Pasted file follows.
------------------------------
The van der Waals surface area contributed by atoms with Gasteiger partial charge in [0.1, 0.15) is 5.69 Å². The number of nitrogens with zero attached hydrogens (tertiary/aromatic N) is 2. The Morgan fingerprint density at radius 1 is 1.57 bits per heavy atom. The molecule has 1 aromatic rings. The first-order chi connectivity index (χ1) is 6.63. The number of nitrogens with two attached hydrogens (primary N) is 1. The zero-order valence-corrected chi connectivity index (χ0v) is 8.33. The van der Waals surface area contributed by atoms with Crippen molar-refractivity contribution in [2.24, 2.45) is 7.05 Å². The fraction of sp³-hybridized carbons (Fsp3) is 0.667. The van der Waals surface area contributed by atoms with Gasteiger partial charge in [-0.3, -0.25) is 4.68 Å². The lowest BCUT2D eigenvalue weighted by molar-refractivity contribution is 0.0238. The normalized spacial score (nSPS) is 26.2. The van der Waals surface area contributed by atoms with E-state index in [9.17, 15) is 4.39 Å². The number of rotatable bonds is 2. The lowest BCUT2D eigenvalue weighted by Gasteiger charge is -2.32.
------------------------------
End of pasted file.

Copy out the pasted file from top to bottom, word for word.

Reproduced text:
The van der Waals surface area contributed by atoms with Gasteiger partial charge in [0.1, 0.15) is 5.69 Å². The number of nitrogens with zero attached hydrogens (tertiary/aromatic N) is 2. The Morgan fingerprint density at radius 1 is 1.57 bits per heavy atom. The molecule has 1 aromatic rings. The first-order chi connectivity index (χ1) is 6.63. The number of nitrogens with two attached hydrogens (primary N) is 1. The zero-order valence-corrected chi connectivity index (χ0v) is 8.33. The van der Waals surface area contributed by atoms with Crippen molar-refractivity contribution in [2.24, 2.45) is 7.05 Å². The fraction of sp³-hybridized carbons (Fsp3) is 0.667. The van der Waals surface area contributed by atoms with Gasteiger partial charge in [-0.3, -0.25) is 4.68 Å². The lowest BCUT2D eigenvalue weighted by molar-refractivity contribution is 0.0238. The normalized spacial score (nSPS) is 26.2. The van der Waals surface area contributed by atoms with E-state index in [9.17, 15) is 4.39 Å². The number of rotatable bonds is 2. The lowest BCUT2D eigenvalue weighted by Gasteiger charge is -2.32.